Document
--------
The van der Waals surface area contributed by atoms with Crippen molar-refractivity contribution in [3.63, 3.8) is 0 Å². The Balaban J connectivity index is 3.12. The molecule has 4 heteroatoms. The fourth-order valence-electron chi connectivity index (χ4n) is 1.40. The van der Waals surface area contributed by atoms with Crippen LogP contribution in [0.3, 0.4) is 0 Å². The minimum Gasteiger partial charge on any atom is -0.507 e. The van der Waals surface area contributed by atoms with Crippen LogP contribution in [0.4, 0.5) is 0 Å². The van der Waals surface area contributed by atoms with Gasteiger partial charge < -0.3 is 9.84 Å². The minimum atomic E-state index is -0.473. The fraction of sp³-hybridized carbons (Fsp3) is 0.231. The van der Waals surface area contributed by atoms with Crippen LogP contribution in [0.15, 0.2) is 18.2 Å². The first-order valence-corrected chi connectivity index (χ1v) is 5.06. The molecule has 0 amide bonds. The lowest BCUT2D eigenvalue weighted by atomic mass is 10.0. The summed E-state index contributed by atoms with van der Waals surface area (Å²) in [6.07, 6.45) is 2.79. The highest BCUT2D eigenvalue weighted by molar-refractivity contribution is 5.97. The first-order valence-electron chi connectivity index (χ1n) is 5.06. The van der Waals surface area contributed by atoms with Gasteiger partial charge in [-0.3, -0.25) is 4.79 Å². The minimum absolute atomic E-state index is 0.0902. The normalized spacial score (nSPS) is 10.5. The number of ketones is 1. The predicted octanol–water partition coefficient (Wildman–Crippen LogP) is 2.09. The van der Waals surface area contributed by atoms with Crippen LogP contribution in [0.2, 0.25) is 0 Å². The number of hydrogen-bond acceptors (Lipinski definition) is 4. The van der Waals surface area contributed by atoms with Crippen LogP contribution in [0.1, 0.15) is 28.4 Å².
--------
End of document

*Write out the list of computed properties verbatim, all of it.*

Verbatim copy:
The van der Waals surface area contributed by atoms with Crippen molar-refractivity contribution in [3.63, 3.8) is 0 Å². The Balaban J connectivity index is 3.12. The molecule has 4 heteroatoms. The fourth-order valence-electron chi connectivity index (χ4n) is 1.40. The van der Waals surface area contributed by atoms with Crippen LogP contribution in [0.3, 0.4) is 0 Å². The minimum Gasteiger partial charge on any atom is -0.507 e. The van der Waals surface area contributed by atoms with Crippen LogP contribution in [0.4, 0.5) is 0 Å². The van der Waals surface area contributed by atoms with Gasteiger partial charge < -0.3 is 9.84 Å². The minimum atomic E-state index is -0.473. The fraction of sp³-hybridized carbons (Fsp3) is 0.231. The van der Waals surface area contributed by atoms with Crippen LogP contribution in [0.15, 0.2) is 18.2 Å². The first-order valence-corrected chi connectivity index (χ1v) is 5.06. The molecule has 0 amide bonds. The lowest BCUT2D eigenvalue weighted by atomic mass is 10.0. The summed E-state index contributed by atoms with van der Waals surface area (Å²) in [6.07, 6.45) is 2.79. The highest BCUT2D eigenvalue weighted by molar-refractivity contribution is 5.97. The first-order valence-electron chi connectivity index (χ1n) is 5.06. The van der Waals surface area contributed by atoms with Gasteiger partial charge in [-0.3, -0.25) is 4.79 Å². The minimum absolute atomic E-state index is 0.0902. The normalized spacial score (nSPS) is 10.5. The number of ketones is 1. The predicted octanol–water partition coefficient (Wildman–Crippen LogP) is 2.09. The van der Waals surface area contributed by atoms with Crippen LogP contribution in [0.2, 0.25) is 0 Å². The number of hydrogen-bond acceptors (Lipinski definition) is 4. The van der Waals surface area contributed by atoms with Crippen LogP contribution in [0.1, 0.15) is 28.4 Å².